This roundup includes the following news briefs:
The American Board of Family Medicine, or ABFM, has launched a new iPhone application to help family physicians prepare for the Maintenance of Certification for Family Physicians, or MC-FP, exam.
The ABFM Exam Prep app(itunes.apple.com) turns an iPhone into a tool to help family physicians when they enter their certification or recertification years. The free, downloadable app features exam preparation documents and videos, upcoming exam dates, links to the ABFM website and the Journal of the American Board of Family Medicine website, and a practice quiz with more than 200 questions that address common problems encountered by family physicians.
CMS is reminding Medicare participating physicians that as of Jan. 3, 2011, any Medicare fee-for-service claim with a date of service on or after Jan. 1, 2010, must be received by the physician's Medicare contractor no later than one calendar year from the claim's date of service.
Failure to comply with the 12-month timeline will result in Medicare denying the claim, according to a recent MLN Matters article(www.cms.gov).
CMS began reaching out to physicians with guidance on the "timely filing rule," which is part of the Patient Protection and Affordable Care Act of 2010, via a May 7, 2010, MLN Matters article(www.cms.gov). The agency continued its educational efforts with a second MLN Matters article on July 30(www.cms.gov). The agency also produced a podcast(media.cms.hhs.gov) on the timely filing rule for Medicare fee-for-service providers.
The U.S. Preventive Services Task Force, or USPSTF, has updated its vision screening recommendations(www.uspreventiveservicestaskforce.org) for children, calling for screening all children at least once at age 3-5 years to detect the presence of amblyopia or its risk factors. Amblyopia, which can lead to permanent vision loss, affects as many as 4 percent of preschool-aged children.
The recommendation, which has been adopted by the AAFP after review by the Academy's Commission on Health of the Public and Science, updates the task force's 2004 recommendation, in which the USPSTF recommended vision screening for all children younger than 5 years old. In its new recommendations, the task force found that current evidence is insufficient to assess the balance of benefits and harms of vision screening in children younger than 3 years.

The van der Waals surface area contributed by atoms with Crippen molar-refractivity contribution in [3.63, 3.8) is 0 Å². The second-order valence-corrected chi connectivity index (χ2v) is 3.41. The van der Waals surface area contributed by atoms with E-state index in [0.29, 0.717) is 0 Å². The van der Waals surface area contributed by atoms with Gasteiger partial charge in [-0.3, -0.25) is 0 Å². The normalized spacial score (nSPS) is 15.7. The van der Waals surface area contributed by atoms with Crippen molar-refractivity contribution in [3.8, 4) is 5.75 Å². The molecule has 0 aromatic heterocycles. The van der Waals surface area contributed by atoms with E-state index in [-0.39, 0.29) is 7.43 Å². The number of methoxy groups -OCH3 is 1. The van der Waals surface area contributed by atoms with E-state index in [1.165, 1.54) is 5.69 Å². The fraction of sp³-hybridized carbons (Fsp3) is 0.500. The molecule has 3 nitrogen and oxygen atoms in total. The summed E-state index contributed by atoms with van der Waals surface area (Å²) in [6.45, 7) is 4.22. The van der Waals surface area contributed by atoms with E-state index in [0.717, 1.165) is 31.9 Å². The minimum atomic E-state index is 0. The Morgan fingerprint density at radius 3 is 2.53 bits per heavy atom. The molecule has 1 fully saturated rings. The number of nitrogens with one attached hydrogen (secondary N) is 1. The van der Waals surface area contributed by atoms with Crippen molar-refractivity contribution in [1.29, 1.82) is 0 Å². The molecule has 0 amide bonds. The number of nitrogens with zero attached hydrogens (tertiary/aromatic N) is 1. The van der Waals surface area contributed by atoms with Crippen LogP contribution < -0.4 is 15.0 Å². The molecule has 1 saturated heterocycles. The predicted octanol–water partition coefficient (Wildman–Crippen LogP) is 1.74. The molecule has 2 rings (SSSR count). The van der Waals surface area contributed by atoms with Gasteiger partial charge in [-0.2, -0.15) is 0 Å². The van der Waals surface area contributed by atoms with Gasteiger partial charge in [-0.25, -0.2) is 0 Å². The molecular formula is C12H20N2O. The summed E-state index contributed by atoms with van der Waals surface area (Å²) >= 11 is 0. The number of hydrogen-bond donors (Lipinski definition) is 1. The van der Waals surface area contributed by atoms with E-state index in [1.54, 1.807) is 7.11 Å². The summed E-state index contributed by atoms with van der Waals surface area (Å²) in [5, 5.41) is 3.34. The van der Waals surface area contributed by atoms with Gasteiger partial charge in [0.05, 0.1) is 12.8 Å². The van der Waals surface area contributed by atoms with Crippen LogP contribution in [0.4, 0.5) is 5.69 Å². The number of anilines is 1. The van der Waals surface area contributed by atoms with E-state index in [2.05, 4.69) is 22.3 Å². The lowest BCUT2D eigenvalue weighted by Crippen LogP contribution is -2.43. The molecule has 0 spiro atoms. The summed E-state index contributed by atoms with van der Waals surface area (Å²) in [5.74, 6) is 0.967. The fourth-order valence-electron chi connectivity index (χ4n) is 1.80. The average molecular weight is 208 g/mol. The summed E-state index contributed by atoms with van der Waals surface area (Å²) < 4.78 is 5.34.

More than 21,000 physicians and other health care providers initiated registration for the Medicare and Medicaid electronic health record, or EHR, incentive programs in January, according to CMS(www.cms.gov).
As of February 11, the agency said, more than 45,000 physicians and other providers requested information or registration help from 62 regional extension centers, which provide hands-on support for physicians and other providers who want to adopt and become "meaningful users" of electronic health information technology.
"This strong early interest in the Medicare and Medicaid EHR incentive programs among providers and state Medicaid programs is most welcome and very encouraging," said CMS Administrator Donald Berwick, M.D., in the prepared statement. "We encourage early adoption, and we're seeing the registration numbers continue on an upward trajectory."
A workgroup sponsored by the Josiah Macy Jr. Foundation and the Association of Academic Health Centers says U.S. graduate medical education, or GME, programs should be reviewed to make sure that they produce the right number and mix of physicians, especially primary care physicians.
In a Feb. 14 news release(www.macyfoundation.org), the foundation said the workgroup urged Congress to seek an independent, external review of how GME programs are governed, financed and regulated and called for a one-time increase in the number of medical residency slots in targeted specialties.
"We need to reconfigure our GME system to create a workforce that will meet the population's need for medical care," said George Thibault, M.D., president of the foundation, in the news release.
According to the release, the report's authors say the number of practicing physicians will not increase unless the number of residency positions is increased. The authors asked for a one-time increase of 3,000 entry-level GME positions, especially in family medicine, general internal medicine, general surgery and psychiatry.
HHS recently announced(www.hhs.gov) that it is providing an additional $12 million in funds for regional extension centers to help critical-access and rural hospitals become "meaningful users" of electronic health records, or EHRs.
"Critical-access and rural hospitals are a vital part of our health care system," said David Blumenthal, M.D., M.P.P., national coordinator for health information technology. "Health information technology can offer rural health care providers and their patients resources and expertise that may not be currently available in their communities."
The funds, which are part of the Health Information Technology Economic and Clinical Health Act, will help the facilities qualify for EHR incentive payments from the Medicare and Medicaid programs.